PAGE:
The plot. The plot is terrible. Almost nothing that happens in this novel actually matters. The massive descriptions of the Convent like location that make up the first 100 pages end up having nothing to do with the rest of the book. The information learned in the first 400 pages ends up having nothing to do with anything at the end. The entire travelogue of the journey has no effect on the rest of the book, etc. Only the final expedition actually matters, and it would have been accomplished without the help of any of the main characters (the entirety of the worthwhile action being done by a group of warrior monks that have nothing to do with the main characters except incidentally).
But there is the multiverse! Unfortunately, it's garbage. I'm gonna spoiler this paragraph, so dont' read it if you want to read this novel. Okay, the only people here are the people that have read it, right? So the aliens are just from another parallel universe, having come "up" right? Okay, sure. Except that the novel is only resolved by another character visiting and rearranging other parallel universes at will. Yeah, that's right, apparently the giant ship that is needed...isn't needed. Except that novel doesn't seem to realize this. It's like an xzibit yo dawg meme, only it's supposed to be the turning point of the novel.
I don't mind sci-fi bending the sci part of the equation. It's part of the game, it happens, we learn to deal. Whenever that is all that matters, however, and I've been lectured at for 600 out of 900 pages about it, I do expect the reveal to not be completely undermined.
Stephenson is a very smart writer and he is really excited about the multiverse (it is exciting!), which is great, and he even has some really great snatches of thought that break down complex physics quite elegantly, but they are few and far between in a novel that makes little sense and is too long by 600 pages. That's right. This novel could have accomplished everything that this does in a mere 300 pages. Sure, we wouldn't have endless pages of someone breaking something down to an idiot who keeps asking dumb questions, but would we really miss it? Anything of Stephenson's earlier work is worth checking out, but skip Anathem unless you are a devotee or don't mind boring conversations (and to clarify: their subject is fascinating, their execution is tedious, overwrought and full of lame questions by idiots, mostly bad analogies and overlong, underwhelming explanations) and lacking characters. Blargh....more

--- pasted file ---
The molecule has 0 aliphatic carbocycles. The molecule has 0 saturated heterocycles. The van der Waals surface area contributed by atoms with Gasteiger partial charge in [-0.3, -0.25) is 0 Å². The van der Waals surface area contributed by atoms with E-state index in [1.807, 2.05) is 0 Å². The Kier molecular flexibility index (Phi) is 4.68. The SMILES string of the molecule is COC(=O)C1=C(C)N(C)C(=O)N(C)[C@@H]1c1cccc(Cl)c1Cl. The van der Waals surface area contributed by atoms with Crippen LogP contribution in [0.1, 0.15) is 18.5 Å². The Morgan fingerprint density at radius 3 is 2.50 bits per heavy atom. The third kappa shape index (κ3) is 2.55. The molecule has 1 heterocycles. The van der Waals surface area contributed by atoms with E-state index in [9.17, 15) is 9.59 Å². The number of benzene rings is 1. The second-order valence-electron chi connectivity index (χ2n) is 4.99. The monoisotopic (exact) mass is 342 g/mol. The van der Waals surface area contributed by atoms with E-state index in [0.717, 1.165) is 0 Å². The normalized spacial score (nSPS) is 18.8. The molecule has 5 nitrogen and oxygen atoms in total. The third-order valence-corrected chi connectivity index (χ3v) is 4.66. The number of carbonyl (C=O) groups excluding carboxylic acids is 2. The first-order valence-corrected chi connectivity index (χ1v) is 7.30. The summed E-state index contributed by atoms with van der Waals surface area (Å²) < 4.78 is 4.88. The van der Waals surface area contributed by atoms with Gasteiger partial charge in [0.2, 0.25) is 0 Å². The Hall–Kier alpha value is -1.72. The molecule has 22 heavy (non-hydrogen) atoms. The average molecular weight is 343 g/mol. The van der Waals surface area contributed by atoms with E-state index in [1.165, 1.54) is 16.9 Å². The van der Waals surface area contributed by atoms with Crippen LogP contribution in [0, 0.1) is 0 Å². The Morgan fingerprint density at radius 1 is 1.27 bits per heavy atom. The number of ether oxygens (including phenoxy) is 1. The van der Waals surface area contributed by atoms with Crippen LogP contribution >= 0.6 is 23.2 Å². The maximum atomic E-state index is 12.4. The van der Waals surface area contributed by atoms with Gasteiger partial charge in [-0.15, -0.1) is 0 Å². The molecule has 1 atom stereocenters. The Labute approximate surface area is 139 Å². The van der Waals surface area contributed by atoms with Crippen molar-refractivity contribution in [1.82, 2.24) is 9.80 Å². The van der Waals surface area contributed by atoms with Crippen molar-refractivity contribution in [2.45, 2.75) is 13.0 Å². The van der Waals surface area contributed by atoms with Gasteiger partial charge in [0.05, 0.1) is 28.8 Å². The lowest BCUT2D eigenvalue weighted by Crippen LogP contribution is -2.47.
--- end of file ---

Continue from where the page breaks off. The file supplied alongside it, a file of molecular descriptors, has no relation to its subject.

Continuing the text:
Most people will read this because of what they think it is. A funny, whimsical book about the dating (and kissing!) life of a young mormon woman in NMost people will read this because of what they think it is. A funny, whimsical book about the dating (and kissing!) life of a young mormon woman in New York city, paired with the tale of how she dropped over eighty pounds almost overnight. It does a good job at this. It is appropriately vain and self deprecating, digging into the details of her crushes, her failures and her successes and glorying in its tell-all nature. Oh, there are celebrities behaving badly as well.
And while that part works just fine, especially as carried by Baker's wry humor, what is much more interesting about this book is its reminiscence on faith. There is no actual, cerebral reminiscing in this (don't worry beach readers!), but the book is structured entirely about faith. Even though it spends gads of time talking about being fat, about losing weight and then the author's vanity (the hissy fit she throws when she realizes her older sister is still the pretty one is wonderful), etc., even as it is composing chapter interlude lists of men she's kissed, where she met them and etc., it is a ploy. It is entirely about faith. Being overweight is part of her struggle with faith, just as losing that weight is the same. Her dating life is likewise a struggle with faith, of being unable to properly negotiate the path between wants and desires, even when they sometimes overlap.